WordPress is, by far, the most popular open source software used to build and host websites. So much so that, according to a July 2020 survey, around 455,000,000 websites are using WordPress. Overall, WordPress sites make up 14.7 percent of the Top 100 websites in the world. And some of the sites that use WordPress as their CMS, include NBC, CNN, TechCrunch, People magazine, the NFL, Best Buy, CBS Radio, and UPS. These are just a few of the Fortune 500 companies powered by WordPress.
So, many organizations should be concerned when cyberattacks are focused on the vulnerabilities in this popular CMS, which we have reported on previously in this blog. Recently, the Zscaler ThreatLabZ team discovered a number of phishing and scam campaigns hosted on popular CMS sites built using WordPress. We uncovered the entire campaign, including how some of the WordPress plugins were exploited for malicious intents.
In this blog, we are going to look at the three plugin vulnerabilities that are being actively exploited by attackers to compromise the WordPress sites.
The following image shows the overall hits of the WordPress sites affected by these campaigns observed in the past 3 months in our Zscaler Cloud.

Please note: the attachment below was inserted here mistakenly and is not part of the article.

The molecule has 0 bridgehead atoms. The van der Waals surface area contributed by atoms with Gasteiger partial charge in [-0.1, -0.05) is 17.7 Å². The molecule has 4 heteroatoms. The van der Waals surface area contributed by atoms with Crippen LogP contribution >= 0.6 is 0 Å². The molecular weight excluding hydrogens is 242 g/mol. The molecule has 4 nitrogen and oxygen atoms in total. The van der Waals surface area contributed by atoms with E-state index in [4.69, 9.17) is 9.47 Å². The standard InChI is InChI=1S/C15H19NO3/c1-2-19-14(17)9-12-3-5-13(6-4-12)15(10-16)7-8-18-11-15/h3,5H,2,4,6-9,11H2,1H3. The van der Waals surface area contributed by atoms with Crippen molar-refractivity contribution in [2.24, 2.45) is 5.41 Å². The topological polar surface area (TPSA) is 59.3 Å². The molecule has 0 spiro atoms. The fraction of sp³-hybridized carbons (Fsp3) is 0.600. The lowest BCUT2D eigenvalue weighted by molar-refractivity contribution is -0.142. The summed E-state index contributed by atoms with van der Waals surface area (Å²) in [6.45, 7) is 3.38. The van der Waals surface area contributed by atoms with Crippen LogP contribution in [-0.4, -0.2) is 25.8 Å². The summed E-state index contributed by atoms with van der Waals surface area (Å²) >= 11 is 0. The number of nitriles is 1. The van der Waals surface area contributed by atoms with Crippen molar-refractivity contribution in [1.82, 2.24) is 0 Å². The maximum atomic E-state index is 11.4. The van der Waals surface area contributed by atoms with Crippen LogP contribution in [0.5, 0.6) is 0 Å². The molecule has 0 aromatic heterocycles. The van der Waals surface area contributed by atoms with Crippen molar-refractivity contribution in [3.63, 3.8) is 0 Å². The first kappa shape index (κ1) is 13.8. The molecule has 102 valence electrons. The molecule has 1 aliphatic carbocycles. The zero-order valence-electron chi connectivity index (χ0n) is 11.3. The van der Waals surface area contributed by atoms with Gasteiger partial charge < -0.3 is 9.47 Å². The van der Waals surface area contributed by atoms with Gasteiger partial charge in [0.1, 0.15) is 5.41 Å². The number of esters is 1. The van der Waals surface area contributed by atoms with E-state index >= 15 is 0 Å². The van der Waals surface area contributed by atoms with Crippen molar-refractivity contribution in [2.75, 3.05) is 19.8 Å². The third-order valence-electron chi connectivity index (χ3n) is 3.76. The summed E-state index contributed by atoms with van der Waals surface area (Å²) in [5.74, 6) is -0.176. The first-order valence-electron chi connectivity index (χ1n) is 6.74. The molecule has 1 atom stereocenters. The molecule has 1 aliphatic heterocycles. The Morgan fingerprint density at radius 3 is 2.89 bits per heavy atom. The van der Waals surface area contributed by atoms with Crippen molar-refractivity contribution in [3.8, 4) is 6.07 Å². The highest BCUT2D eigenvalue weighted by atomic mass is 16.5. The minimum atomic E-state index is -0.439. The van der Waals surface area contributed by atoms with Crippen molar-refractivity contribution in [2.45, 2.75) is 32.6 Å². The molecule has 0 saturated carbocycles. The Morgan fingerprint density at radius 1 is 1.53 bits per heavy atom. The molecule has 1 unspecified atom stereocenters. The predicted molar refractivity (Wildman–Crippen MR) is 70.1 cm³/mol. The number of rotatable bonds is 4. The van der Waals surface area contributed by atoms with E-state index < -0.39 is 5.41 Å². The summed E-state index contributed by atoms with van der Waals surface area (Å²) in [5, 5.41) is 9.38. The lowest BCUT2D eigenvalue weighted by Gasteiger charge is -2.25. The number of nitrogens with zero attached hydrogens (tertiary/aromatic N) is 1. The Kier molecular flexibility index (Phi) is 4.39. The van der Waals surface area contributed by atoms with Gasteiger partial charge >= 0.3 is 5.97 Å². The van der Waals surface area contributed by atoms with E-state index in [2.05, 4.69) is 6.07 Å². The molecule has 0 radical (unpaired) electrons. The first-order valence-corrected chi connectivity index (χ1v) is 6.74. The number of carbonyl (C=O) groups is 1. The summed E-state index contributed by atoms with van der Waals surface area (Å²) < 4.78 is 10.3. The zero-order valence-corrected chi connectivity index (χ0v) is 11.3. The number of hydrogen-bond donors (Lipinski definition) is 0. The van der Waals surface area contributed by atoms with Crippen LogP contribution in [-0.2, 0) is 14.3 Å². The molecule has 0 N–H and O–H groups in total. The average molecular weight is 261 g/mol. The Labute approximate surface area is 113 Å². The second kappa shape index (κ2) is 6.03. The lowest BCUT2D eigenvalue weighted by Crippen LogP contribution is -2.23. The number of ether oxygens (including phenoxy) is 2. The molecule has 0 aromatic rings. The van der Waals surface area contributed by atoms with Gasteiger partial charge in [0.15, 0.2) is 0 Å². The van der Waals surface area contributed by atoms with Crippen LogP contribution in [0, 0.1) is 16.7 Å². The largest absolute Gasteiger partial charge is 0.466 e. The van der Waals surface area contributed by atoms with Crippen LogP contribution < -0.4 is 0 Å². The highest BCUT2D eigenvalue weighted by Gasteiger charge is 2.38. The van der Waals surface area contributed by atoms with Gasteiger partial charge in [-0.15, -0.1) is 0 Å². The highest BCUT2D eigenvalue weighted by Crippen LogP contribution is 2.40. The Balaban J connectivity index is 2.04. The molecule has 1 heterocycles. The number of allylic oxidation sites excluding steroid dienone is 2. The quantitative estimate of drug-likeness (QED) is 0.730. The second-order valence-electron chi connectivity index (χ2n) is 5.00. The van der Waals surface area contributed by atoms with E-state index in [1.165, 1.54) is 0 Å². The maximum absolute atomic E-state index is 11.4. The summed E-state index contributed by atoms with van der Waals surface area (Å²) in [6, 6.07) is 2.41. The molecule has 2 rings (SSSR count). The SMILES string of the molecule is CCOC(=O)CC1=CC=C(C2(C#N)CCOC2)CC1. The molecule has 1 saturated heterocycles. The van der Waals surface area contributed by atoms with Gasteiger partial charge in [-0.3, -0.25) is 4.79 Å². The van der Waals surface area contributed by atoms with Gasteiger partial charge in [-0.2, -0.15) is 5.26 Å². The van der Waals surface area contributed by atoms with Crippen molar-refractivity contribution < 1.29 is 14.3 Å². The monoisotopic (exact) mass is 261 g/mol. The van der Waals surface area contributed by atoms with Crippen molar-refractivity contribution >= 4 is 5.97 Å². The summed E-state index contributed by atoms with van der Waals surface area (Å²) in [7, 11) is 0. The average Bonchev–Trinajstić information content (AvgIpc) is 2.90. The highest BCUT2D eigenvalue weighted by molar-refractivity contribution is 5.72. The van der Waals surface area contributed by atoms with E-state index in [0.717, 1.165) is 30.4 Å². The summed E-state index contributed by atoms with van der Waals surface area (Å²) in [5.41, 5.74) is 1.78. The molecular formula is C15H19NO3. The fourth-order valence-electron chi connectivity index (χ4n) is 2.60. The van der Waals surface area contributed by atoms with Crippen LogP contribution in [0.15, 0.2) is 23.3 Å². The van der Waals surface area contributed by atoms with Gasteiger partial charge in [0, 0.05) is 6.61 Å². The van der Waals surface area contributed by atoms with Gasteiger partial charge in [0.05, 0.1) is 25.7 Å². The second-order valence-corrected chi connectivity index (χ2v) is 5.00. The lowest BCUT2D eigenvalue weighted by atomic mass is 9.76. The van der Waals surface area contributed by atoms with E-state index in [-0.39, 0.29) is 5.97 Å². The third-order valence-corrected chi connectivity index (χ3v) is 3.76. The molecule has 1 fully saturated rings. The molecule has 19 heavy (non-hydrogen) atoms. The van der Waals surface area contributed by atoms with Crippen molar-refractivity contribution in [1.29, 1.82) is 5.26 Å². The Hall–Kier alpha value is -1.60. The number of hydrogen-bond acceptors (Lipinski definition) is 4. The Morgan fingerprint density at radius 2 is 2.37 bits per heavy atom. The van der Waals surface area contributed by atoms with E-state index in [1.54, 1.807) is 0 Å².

Figure 1: Hits of the compromised WordPress sites.
Vulnerability 1: WooCommerce plugin
WooCommerce is a popular WordPress e-commerce plugin widely used by online merchants. A few years ago, researchers found an arbitrary file deletion vulnerability in a WooCommerce plugin that is earlier than version 3.4.5. This vulnerability allows an attacker to execute arbitrary code on the target system. WooCommerce has patched this vulnerability in version 3.4.6.
Even though the patched version of the vulnerability is available, we observed many sites still using the outdated versions, which made them vulnerable to this scam.
Let's see the working flow of this scam campaign in detail. The following picture depicts the source code of the compromised site with the injected obfuscated redirector script that is present in the site.
Figure 2: The source page of the compromised WordPress site (mt2yangstore.com).